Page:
If Miss Bauer was not the most reviled teacher at Shikellamy High School in the early '80s, odds are she was in the top three. She was guilty of that most horrific of teacherly sins: she had high expectations for all of her students. On the first day of freshman writing, I remember her referring to herself as "tough but fair." Her fairness was hotly disputed, most notably by students who had failed to complete assignments on time or who had completed the assignments to a lower standard than Miss Bauer thought them capable of.
I incurred Miss Bauer's wrath on only one occasion and it was unrelated to any academic effort or lack thereof. One afternoon, I had stretched my legs out too far from under my desk and she nearly tripped on them during one of her pacing rants. The rant was likely about "alot" and the fact that it was not one word and even as two words should not be used if it could be avoided at all. That was a particular pet peeve of hers, though she had many others as well.
I played along with the "I hate Miss Bauer" thing, but the truth is I didn't hate Miss Bauer at all. If you did your best, and avoided "alot" and "a lot," Miss Bauer was fairly easy to get along with. And, of course, an "A" in her class meant all the more because I knew her standards were high.
It helped that I loved writing--and I especially loved writing for someone who loved the English language the way Miss Bauer did. She was not one to give gushy compliments, but she did occasionally scribble "good job" or "nice work" across the top of an essay that had particularly pleased her.
The first and only time Miss Bauer spoke directly to me about my writing was the day after I'd turned in an assignment on how to plan a trip to Alaska. I don't remember much about the essay, other than that I had put a humorous spin on it, including things like being sure to factor in time for highway closings due to herds of migrating caribou and so on. I walked into her classroom in my usual hunched-over-to-avoid-eye-contact fashion and took my seat. I was the first one in the room.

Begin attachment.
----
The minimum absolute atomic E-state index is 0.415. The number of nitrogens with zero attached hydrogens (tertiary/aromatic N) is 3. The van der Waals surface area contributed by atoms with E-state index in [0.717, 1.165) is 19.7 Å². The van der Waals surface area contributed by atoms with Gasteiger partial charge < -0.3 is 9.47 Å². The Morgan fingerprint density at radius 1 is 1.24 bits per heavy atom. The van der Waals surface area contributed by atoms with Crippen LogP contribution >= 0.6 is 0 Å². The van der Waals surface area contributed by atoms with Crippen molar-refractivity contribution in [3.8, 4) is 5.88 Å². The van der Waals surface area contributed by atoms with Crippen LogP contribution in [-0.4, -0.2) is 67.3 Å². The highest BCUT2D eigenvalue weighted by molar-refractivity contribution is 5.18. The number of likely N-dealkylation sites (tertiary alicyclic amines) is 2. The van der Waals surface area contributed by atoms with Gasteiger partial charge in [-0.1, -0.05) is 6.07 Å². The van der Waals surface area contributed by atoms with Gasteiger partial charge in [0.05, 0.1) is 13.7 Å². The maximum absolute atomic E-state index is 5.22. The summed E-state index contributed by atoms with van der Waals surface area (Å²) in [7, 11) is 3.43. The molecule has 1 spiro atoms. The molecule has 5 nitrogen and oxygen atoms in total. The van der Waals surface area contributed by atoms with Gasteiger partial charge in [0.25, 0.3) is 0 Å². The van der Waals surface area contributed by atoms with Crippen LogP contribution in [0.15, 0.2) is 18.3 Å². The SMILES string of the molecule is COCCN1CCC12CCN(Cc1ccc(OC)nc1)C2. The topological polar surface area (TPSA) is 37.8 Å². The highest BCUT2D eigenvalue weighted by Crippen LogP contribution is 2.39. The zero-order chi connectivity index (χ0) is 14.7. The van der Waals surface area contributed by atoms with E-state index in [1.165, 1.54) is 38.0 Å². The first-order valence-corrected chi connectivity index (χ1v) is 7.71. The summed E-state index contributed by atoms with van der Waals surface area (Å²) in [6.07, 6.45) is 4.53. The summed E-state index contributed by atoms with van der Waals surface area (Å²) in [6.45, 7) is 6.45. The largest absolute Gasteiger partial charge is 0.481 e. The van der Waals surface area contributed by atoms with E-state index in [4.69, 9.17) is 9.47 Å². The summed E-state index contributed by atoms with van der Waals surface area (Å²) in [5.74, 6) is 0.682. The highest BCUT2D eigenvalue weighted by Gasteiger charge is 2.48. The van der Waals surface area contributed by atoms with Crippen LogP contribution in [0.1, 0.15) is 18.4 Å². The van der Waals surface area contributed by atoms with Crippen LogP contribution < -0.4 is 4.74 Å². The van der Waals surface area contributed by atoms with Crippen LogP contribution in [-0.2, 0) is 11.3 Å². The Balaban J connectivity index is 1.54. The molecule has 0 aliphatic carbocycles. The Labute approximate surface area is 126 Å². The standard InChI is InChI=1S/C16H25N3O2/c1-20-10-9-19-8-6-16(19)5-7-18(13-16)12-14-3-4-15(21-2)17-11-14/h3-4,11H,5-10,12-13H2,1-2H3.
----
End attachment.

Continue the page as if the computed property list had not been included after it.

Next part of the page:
Without preamble she said, "You know, I love reading your work. You have a pleasing sense of humor.* You should really let it show more; you should smile more and talk to people more."
I may have managed a nod before someone came into the room and the weird moment was blessedly broken. I was spared having to formulate a spoken response. If I'd had to say anything, I would have sputtered something about my shyness as an explanation for that gap between who I was on paper and who I was in the social jungle of 9th grade.
It's been a long time since 9th grade. I've thought a lot (heh) about that moment with Miss Bauer since then. I have written here and elsewhere about the difference between the person I am on the page and the person I am in the real world. Although some differences remain, I feel the two are closer now than they've ever been. And I also feel it's always been true that neither one is more valid or "real" than the other--they are just two parts of a whole.
S is for Shyness
*Miss Bauer also had a pleasing sense of humor. For example, she once told us a long joke, complete with character voices and sound effects. Here is an abridged version:
Once upon a time in the faraway land of make-believe, there were two towns called Tridvillage and Tridtown. In between these two towns was an enchanted mountain. Now the only way to get from Tridtown to Tridvillage was to cross the enchanted mountain through the enchanted forest. One day, Baby Trid wanted to go visit his friend in Tridvillage so he went to the enchanted mountain and at the top of the mountain he met up with an ogre, who blocked the road. Baby Trid asked the ogre to move out of the way, but the ogre roared, "NO!" and kicked Baby Trid so hard he bounced and rolled back down to the bottom of the mountain.
Baby Trid went to Big Brother Trid and told him what had happened. Big Brother Trid said, "Don't worry! I'll take care of that ogre!"
He went to the top of the enchanted mountain, met the ogre and the ogre kicked him so hard he bounced and rolled back down to the bottom of the mountain. Big Brother Trid told Papa Trid who said, "That's it! No one messes with my boys! I'm going to the top of that mountain and take care of that ogre."
So Papa Trid climbed to the top of the mountain, where he met the ogre and was promptly kicked back down the mountain just as his sons had been. As Papa Trid was dusting himself off, a rabbi came walking along the road. He said, "What's going on Papa Trid? Is there anything I can do to help?"
Papa Trid told the rabbi the whole story and the rabbi said, "Well, I'll go up there and talk to the ogre and see what I can do." When the rabbi reached the top of the mountain, before he could even say anything, the ogre moved over and let him pass. The rabbi said to the ogre, "Why didn't you kick me down the mountain?"
The ogre said, "Silly rabbi, kicks are for Trids!"
(This joke is a play on one of the longest running advertising slogans ever. I do realize that not all my readers are the connoisseurs of TV commercials that I am, so here's why this joke's funny, if it is in fact funny at all.)
The Traveling Salesman
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